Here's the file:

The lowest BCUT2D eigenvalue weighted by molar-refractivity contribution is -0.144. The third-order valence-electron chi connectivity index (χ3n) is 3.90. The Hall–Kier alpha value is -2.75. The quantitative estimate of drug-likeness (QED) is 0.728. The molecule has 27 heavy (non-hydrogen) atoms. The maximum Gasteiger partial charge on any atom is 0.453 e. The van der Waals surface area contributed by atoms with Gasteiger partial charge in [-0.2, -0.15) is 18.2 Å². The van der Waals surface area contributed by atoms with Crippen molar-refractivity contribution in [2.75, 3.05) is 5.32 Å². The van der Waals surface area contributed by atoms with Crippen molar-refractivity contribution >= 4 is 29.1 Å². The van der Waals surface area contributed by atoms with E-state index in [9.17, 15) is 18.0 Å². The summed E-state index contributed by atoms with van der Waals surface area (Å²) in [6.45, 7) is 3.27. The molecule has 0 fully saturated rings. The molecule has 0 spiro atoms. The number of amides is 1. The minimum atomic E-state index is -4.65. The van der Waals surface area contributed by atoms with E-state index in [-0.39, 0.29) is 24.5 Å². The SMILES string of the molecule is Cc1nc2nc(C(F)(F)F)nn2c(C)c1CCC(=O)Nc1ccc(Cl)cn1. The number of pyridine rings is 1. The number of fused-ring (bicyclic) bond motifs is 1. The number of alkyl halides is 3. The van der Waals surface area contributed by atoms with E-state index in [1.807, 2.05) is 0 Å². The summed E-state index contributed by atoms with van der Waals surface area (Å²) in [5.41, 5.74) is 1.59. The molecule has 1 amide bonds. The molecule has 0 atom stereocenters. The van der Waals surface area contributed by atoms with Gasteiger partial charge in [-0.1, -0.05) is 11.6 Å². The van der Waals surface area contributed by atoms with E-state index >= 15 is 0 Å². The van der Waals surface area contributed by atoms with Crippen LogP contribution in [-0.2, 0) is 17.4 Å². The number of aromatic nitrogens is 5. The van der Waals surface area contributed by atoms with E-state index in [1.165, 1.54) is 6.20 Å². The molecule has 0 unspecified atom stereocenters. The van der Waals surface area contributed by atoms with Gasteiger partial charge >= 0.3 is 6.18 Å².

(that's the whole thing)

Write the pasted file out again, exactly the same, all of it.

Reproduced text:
The lowest BCUT2D eigenvalue weighted by molar-refractivity contribution is -0.144. The third-order valence-electron chi connectivity index (χ3n) is 3.90. The Hall–Kier alpha value is -2.75. The quantitative estimate of drug-likeness (QED) is 0.728. The molecule has 27 heavy (non-hydrogen) atoms. The maximum Gasteiger partial charge on any atom is 0.453 e. The van der Waals surface area contributed by atoms with Gasteiger partial charge in [-0.2, -0.15) is 18.2 Å². The van der Waals surface area contributed by atoms with Crippen molar-refractivity contribution in [2.75, 3.05) is 5.32 Å². The van der Waals surface area contributed by atoms with Crippen molar-refractivity contribution >= 4 is 29.1 Å². The van der Waals surface area contributed by atoms with E-state index in [9.17, 15) is 18.0 Å². The summed E-state index contributed by atoms with van der Waals surface area (Å²) in [6.45, 7) is 3.27. The molecule has 0 fully saturated rings. The molecule has 0 spiro atoms. The number of amides is 1. The minimum atomic E-state index is -4.65. The van der Waals surface area contributed by atoms with E-state index in [-0.39, 0.29) is 24.5 Å². The SMILES string of the molecule is Cc1nc2nc(C(F)(F)F)nn2c(C)c1CCC(=O)Nc1ccc(Cl)cn1. The number of pyridine rings is 1. The number of fused-ring (bicyclic) bond motifs is 1. The number of alkyl halides is 3. The van der Waals surface area contributed by atoms with E-state index in [1.807, 2.05) is 0 Å². The summed E-state index contributed by atoms with van der Waals surface area (Å²) in [5.41, 5.74) is 1.59. The molecule has 1 amide bonds. The molecule has 0 atom stereocenters. The van der Waals surface area contributed by atoms with Gasteiger partial charge in [-0.1, -0.05) is 11.6 Å². The van der Waals surface area contributed by atoms with E-state index >= 15 is 0 Å². The van der Waals surface area contributed by atoms with Crippen LogP contribution in [-0.2, 0) is 17.4 Å². The number of aromatic nitrogens is 5. The van der Waals surface area contributed by atoms with E-state index in [1.165, 1.54) is 6.20 Å². The molecule has 0 unspecified atom stereocenters. The van der Waals surface area contributed by atoms with Gasteiger partial charge >= 0.3 is 6.18 Å².